By Scott McConnell
Recently my brother-in-law was in charge of getting the cake for his mom’s retirement party. The family was surprised when they saw the cake’s short message: “Quitter”
Having worked a couple years beyond her standard retirement age in the U.S., few would consider her a quitter in the normal, judgmental use of the word. But, the morsel of truth that she was walking away from her job, made the cake humorous for at least some of those present.
In the same way the cake was not immediately appreciated by his mom, talk of pastors quitting today is often not appreciated by other pastors. A pastor shouldn’t have to walk away from their job at a church for others to realize their job is hard.A pastor shouldn’t have to walk away from their job at a church for others to realize their job is hard. — @smcconn Click To Tweet
When Michigan State Professor of Organizational Psychology, Rick DeShon, first studied the work of pastors, he agreed with earlier findings from Kuhne and Donaldson that “the pastor’s work activities are highly varied, taxing, fast-paced, unrelenting, and often fragmented.”
DeShon was no newcomer to analyzing jobs. This is his area of research expertise having analyzed the observable characteristics of countless jobs in diverse types of work. He concluded, “the breadth of tasks performed by local church pastors coupled with the rapid switching between task clusters and roles that appears prevalent in this position is unique. I have never encountered such a fast-paced job with such varied and impactful responsibilities.”
Consider for a moment the fact that almost every task a pastor has is by nature complex: studying for a sermon, giving marital advice, providing leadership to a volunteer organization, having budget responsibility, helping those who are grieving, etc. That diverse complexity alone is taxing.
But the demands on a pastor require them to quickly switch between different complex tasks that require completely different knowledge, skills, or abilities. Matt Bloom is Associate Professor at the University of Notre Dame where he leads the Wellbeing at Work Program. He describes the toll that this takes on a pastor. The switching, “is costly in terms of cognitive effort, behavioral control, and emotion regulation.”
And this list of tasks for a pastor never ends. There is always another complex task to switch to and to pour your all into.
A congregation’s needs, demands, and desires seem never-ending and are often ill-timed. Yet, few pastors quit.Lifeway Research found about 1% of pastors leave the pastorate prior to retirement each year. Click To Tweet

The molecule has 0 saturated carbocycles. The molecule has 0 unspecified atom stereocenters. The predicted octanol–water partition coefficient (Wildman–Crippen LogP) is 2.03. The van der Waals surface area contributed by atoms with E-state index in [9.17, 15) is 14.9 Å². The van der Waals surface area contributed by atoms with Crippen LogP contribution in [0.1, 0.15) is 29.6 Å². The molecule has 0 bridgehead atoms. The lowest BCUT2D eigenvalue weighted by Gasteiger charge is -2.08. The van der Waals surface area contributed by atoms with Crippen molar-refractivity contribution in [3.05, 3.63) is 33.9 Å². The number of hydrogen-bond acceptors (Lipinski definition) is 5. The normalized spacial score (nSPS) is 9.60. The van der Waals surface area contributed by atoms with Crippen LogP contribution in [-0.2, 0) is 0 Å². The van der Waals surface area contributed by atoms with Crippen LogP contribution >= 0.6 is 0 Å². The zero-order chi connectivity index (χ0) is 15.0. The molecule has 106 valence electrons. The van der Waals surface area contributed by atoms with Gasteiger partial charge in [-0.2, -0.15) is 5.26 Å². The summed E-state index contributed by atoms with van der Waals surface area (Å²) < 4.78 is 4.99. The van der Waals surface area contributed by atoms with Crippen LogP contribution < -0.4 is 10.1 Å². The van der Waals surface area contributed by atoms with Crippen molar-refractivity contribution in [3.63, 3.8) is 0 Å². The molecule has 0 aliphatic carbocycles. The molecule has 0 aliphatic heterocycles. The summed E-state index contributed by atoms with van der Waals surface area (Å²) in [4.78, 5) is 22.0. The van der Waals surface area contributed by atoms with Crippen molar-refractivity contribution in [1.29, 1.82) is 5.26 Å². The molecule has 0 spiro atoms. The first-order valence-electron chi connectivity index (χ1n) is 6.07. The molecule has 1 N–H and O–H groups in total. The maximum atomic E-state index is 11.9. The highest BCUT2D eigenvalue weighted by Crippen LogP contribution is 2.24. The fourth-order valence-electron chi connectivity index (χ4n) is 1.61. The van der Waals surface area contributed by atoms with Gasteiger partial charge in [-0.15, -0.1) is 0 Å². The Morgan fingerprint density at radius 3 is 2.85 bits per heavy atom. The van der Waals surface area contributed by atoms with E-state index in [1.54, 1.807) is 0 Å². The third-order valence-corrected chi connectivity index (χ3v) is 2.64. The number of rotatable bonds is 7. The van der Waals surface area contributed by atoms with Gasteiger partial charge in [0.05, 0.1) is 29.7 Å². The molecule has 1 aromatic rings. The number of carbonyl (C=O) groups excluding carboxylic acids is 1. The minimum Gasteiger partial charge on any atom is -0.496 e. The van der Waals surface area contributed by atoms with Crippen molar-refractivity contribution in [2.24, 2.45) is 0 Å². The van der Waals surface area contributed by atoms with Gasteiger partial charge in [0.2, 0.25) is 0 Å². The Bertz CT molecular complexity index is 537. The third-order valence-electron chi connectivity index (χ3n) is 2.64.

Lifeway Research found about 1% of pastors leave the pastorate prior to retirement each year. To get this estimate, we surveyed 1,500 pastors. Each was asked who pastored their church 10 years ago and where was that pastor today—2% had left the ministry completely and 5% served in a role other than pastor in ministry. Among churches that existed and had a pastor 10 years ago, 13% are estimated to have left the pastorate for reasons other than death or retirement This is less than 250 a month.
Because information flows so quickly today, it is easy to string together a handful of crowd-sourced stories of pastors quitting and to assume you have a new trend or a new epidemic in the American church. In reality, even a list of 100 pastors is still a fraction of the normal range of pastors changing career direction in a typical month.Even a list of 100 pastors is still a fraction of the normal range of pastors changing career direction in a typical month and is still a very small percentage overall. Click To Tweet
Why would pastors quit?
The same survey that identified a previous pastor of their church who quit also obtained the reasons. The largest group had a change in calling (37%) as evidenced by most of them still serving in ministry somewhere, though not as a lead pastor.
Two other common reasons are tied to the pastor’s interaction with their church: 26% left because of conflict in the church and 13% because they were a poor fit for that church.
Pastors also leave because of family issues (17%), moral or ethical issues (13%), burnout (10%), personal finances (8%), and illness (5%).
Considering the nature of the job, you would expect burnout to be at the top of the list. But there are ways pastors can prevent burnout and refill their tank.
Why are we hearing about quitting now?
Two topics that have been the focus of much attention in America recently have been the impact of COVID-19 and political conflict. The church has not been immune to either of these outside influences.
Throughout 2020 pastors described to Lifeway Research the rapid pace of change within their congregation triggered by the pandemic. Pastors were forced up a steep learning curve on new technology. Within weeks churches added online worship options and online giving options.